Guess where the cocktail came from?

I’d always believed the cocktail to be a uniquely American invention, dating back a couple of centuries.  However, according to the Telegraph, that’s not the case.

Until recently, the earliest-known use of the word “cocktail” in print that referenced drink was from 1806 in an upstate New York newspaper. Then, in 2005, it was discovered in a Vermont newspaper from 1803. In 2010 we found the word used in the March 20, 1798, edition of The Morning Post and Gazetteer, a long-defunct London newspaper. The paper had reported on March 16 that the landlord of the Axe & Gate tavern at the corner of Downing and Whitehall, on winning a share of a lottery, returned to his establishment and erased his regulars’ tabs with a mop “in a transport of joy”. Four days later the paper ran a satirical article listing who owed for what drinks in the heart of British politics. A certain Mr Rose (while writing letters upon the reform of public offices) owed for “gin and bitters”. Another owed for 35 nips of “glue”, “commonly called Burton ale, to make the members of the neutrality stick together”.

Toward the bottom, William Pitt the younger owed for “L’huile de Venus”, “perfait [sic] amour”, and a less French drink: “‘cock-tail’ (vulgarly called ginger).”

Exactly what this implied is open to conjecture. The most common use of the term “cocktail” at the time was in reference to a horse with its tail cut short to indicate it was of mixed breed. One colic remedy found in veterinary manuals from the period blended water, oats, gin and ginger.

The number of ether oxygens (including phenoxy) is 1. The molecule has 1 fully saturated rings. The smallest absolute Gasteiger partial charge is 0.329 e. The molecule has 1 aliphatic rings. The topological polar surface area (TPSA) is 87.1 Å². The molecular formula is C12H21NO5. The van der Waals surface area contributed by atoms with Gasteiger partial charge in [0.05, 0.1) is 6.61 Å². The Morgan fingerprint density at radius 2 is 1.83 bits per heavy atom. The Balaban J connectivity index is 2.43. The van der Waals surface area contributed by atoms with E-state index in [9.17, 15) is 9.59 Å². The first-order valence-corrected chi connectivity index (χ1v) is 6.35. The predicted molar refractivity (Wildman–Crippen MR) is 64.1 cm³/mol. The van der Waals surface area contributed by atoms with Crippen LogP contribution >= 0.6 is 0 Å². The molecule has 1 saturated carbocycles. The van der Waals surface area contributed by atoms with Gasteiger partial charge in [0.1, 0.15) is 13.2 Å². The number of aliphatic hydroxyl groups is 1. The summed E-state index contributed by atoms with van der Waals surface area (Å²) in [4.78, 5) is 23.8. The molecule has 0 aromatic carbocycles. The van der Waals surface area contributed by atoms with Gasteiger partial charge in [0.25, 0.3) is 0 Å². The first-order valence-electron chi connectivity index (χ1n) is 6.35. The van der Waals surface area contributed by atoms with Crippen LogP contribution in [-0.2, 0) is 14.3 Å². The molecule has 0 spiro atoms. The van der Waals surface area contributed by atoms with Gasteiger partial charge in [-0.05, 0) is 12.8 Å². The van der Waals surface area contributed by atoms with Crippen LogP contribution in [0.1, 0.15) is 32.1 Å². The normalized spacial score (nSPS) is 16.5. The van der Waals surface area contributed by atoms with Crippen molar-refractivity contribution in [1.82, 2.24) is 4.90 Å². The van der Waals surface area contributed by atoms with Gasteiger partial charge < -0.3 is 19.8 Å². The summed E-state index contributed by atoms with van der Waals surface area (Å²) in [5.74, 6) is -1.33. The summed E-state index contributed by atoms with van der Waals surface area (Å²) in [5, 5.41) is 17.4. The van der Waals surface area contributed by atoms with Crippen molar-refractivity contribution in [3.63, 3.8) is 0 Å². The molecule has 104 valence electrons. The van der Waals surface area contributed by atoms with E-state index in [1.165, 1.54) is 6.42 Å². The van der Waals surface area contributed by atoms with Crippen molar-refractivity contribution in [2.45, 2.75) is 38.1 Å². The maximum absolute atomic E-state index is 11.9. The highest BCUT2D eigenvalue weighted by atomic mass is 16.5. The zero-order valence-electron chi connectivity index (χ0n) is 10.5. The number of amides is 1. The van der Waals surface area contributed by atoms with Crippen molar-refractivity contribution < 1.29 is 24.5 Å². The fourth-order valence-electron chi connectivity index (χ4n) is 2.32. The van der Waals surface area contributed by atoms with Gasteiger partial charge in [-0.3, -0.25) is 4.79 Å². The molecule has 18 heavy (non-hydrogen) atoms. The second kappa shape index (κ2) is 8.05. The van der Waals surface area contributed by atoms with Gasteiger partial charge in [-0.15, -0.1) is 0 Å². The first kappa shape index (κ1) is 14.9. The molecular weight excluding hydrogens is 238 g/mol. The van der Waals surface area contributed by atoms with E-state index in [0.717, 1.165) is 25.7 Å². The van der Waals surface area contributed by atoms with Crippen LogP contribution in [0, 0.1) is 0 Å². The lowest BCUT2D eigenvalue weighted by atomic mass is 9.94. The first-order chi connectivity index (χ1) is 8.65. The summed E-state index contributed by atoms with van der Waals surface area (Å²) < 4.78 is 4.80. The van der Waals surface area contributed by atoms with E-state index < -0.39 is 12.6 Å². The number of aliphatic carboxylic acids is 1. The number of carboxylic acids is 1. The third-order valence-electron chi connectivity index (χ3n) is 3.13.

Gingering was a technique employed by horse traders to fetch higher prices for their cocktails. A horse with a spring in its step, wide-open eyes and, most importantly, tail held high would sell for more. A well-placed thumb of peeled ginger produced the desired effect, at least until the horse was sold. Considering Pitt had recently doubled the price of the paper with a tax (the masthead read “price 3d, taxed by Mr. Pitt 3d, total 6d.”) the newspaper’s editor could have been suggesting either one.

. . .

In 1869, the first British book containing cocktail recipes was published: William Terrington’s Cooling Cups and Dainty Drinks. Reaching back to that first use of the word cocktail, his first recipe was for a Gin Cocktail made with brandy or gin, ginger syrup, aromatic bitters, and a splash of water.

There’s more at the link.

I’m not too sure I’m comfortable with a link between horses and cocktails.  After all, there’s a well-known saying that weak, watery beer should be ‘poured back into the horse’.  If they start doing the same with cocktails, I’m outta here!


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